From the Lawrence Daily Journal-World for Nov. 24, 1985:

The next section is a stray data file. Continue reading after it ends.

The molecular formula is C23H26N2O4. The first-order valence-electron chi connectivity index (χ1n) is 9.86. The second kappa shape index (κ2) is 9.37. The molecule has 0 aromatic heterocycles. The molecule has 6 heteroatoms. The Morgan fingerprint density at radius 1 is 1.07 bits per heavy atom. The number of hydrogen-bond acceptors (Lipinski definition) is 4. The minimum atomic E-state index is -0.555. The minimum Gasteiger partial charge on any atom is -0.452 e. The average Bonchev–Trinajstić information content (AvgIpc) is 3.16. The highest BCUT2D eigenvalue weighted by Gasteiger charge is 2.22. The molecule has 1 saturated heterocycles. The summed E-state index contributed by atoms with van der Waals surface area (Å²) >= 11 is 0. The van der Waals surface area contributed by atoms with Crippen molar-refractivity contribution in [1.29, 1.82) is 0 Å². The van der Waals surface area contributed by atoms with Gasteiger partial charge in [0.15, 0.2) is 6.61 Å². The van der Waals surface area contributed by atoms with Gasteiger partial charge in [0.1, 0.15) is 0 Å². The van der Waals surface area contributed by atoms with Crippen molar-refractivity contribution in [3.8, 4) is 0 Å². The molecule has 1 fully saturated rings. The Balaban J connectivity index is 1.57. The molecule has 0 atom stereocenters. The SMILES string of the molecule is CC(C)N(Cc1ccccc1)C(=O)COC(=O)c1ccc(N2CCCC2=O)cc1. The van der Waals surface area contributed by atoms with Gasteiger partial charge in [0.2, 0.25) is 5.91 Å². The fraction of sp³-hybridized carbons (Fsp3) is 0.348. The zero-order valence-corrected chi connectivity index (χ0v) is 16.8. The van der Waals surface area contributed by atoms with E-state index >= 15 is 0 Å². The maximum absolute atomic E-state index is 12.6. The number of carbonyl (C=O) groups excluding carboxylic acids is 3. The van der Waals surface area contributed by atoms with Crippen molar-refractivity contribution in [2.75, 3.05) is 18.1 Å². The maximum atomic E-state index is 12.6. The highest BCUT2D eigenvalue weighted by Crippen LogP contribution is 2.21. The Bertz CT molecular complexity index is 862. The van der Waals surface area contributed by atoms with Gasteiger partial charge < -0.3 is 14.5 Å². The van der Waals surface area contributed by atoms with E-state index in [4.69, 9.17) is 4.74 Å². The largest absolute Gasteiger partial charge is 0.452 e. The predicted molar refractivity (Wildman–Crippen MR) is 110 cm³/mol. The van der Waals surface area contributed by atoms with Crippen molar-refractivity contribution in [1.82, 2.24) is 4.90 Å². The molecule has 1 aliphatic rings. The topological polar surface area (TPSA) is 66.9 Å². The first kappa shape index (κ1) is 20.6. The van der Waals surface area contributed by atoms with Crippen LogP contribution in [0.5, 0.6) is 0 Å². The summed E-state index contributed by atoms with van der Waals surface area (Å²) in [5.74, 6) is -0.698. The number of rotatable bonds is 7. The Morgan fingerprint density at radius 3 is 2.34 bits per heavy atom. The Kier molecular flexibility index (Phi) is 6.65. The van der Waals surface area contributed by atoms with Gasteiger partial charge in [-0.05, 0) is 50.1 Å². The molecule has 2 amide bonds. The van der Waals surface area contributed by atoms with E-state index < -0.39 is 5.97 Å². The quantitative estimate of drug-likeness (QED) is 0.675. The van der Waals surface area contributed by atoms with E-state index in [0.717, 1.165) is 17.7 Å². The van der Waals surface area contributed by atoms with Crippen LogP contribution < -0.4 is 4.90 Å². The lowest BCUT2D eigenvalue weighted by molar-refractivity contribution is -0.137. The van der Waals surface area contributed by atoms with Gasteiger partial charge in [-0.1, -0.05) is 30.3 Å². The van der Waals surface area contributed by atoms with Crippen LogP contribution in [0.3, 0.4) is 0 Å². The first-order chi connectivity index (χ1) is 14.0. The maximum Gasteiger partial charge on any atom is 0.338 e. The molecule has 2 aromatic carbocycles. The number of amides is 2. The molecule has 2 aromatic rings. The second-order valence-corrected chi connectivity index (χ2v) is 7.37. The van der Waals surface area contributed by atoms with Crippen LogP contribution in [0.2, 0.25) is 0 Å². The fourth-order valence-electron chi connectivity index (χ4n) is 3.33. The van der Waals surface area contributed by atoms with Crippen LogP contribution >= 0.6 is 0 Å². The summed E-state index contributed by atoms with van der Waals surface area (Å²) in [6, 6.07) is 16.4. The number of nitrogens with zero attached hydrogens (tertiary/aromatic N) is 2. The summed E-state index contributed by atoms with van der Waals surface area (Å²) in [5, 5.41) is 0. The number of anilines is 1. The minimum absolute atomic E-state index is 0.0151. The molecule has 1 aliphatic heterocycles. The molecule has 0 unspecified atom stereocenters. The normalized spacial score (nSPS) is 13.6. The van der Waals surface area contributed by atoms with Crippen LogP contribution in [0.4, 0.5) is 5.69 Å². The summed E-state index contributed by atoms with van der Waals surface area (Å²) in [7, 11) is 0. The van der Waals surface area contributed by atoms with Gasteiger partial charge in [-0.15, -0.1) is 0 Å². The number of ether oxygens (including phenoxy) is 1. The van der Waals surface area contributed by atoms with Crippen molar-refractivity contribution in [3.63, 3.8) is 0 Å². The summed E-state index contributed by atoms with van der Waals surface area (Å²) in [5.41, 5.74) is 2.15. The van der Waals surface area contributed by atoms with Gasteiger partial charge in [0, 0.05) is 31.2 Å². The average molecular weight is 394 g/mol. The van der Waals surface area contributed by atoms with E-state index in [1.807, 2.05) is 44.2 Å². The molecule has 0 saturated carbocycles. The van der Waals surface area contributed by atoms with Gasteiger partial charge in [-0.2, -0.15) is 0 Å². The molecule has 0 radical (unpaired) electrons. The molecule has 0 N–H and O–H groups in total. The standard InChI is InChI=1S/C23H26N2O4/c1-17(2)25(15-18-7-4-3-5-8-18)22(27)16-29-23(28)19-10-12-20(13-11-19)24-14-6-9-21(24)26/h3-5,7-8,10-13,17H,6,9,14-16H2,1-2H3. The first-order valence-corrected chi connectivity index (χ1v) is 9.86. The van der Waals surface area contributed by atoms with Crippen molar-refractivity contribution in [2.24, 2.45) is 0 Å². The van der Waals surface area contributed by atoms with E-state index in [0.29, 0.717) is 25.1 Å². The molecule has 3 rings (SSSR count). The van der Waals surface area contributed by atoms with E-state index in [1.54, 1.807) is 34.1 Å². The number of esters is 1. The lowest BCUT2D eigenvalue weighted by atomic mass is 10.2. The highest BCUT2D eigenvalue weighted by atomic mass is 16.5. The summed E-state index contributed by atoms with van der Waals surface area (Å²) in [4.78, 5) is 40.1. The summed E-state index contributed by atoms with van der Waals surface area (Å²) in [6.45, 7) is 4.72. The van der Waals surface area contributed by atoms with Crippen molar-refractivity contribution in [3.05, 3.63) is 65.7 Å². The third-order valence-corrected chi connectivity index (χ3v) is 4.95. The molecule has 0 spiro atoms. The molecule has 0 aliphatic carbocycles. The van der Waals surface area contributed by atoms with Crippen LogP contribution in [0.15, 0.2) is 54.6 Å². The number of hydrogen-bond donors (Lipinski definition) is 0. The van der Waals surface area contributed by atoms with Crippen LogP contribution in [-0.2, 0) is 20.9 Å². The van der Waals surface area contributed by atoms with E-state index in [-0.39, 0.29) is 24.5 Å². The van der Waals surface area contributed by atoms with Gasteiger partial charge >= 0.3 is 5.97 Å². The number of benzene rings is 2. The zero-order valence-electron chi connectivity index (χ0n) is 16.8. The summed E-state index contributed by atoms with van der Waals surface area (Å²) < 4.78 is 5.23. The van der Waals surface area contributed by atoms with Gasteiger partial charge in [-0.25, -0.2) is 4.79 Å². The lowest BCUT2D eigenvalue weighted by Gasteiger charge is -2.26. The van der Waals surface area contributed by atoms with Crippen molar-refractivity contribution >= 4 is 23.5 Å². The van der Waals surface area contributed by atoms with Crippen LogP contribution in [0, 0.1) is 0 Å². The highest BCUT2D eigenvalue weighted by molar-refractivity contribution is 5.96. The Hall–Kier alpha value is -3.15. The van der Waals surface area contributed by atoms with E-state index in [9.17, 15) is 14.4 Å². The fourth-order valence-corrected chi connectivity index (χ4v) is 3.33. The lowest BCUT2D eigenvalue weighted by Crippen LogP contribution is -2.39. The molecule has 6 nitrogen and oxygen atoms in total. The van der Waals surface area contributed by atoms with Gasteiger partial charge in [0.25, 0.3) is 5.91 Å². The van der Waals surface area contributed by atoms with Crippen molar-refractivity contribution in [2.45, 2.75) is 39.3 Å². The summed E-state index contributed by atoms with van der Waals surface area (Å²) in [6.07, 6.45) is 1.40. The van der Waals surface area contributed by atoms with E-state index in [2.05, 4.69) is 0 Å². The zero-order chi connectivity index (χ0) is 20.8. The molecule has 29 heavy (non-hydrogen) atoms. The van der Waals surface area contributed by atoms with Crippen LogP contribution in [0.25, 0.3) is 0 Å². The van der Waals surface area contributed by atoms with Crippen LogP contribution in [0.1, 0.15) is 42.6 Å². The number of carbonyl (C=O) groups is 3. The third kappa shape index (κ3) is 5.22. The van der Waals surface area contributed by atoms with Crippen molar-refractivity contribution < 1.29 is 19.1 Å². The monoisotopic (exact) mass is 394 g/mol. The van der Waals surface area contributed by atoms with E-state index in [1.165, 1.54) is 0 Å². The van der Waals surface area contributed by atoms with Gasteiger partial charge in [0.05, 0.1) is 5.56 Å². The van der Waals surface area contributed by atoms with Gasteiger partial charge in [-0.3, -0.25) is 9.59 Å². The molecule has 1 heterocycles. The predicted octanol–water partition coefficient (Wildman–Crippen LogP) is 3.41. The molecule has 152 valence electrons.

A local price war on grocery-store turkeys was being waged. Dillons had fired the first shot with its "spectacular savings on Thanksgiving turkeys" at 39 cents a pound. Food Barn had responded by dropping their turkeys to the same per-pound price, and Food 4 Less followed up with a price of 38 cents. Rusty's IGA had begun the turkey-shopping season with an offer of a free bunch of celery with the purchase of a turkey, which had been listed at 45 cents a pound, but Jim Lewis had recently lowered the price to 35 cents per pound for a large turkey if the customer also purchased at least $50 of groceries. The wholesale cost of turkeys was hovering around 60 cents a pound, but the local stores were willing to take a loss on turkeys in order to get people into their stores to buy the trimmings such as ingredients for stuffing, pies, and casseroles. Store prices were a carefully-guarded secret in the days leading up to the advertisements' release, as local grocers attempted to out-guess the competition.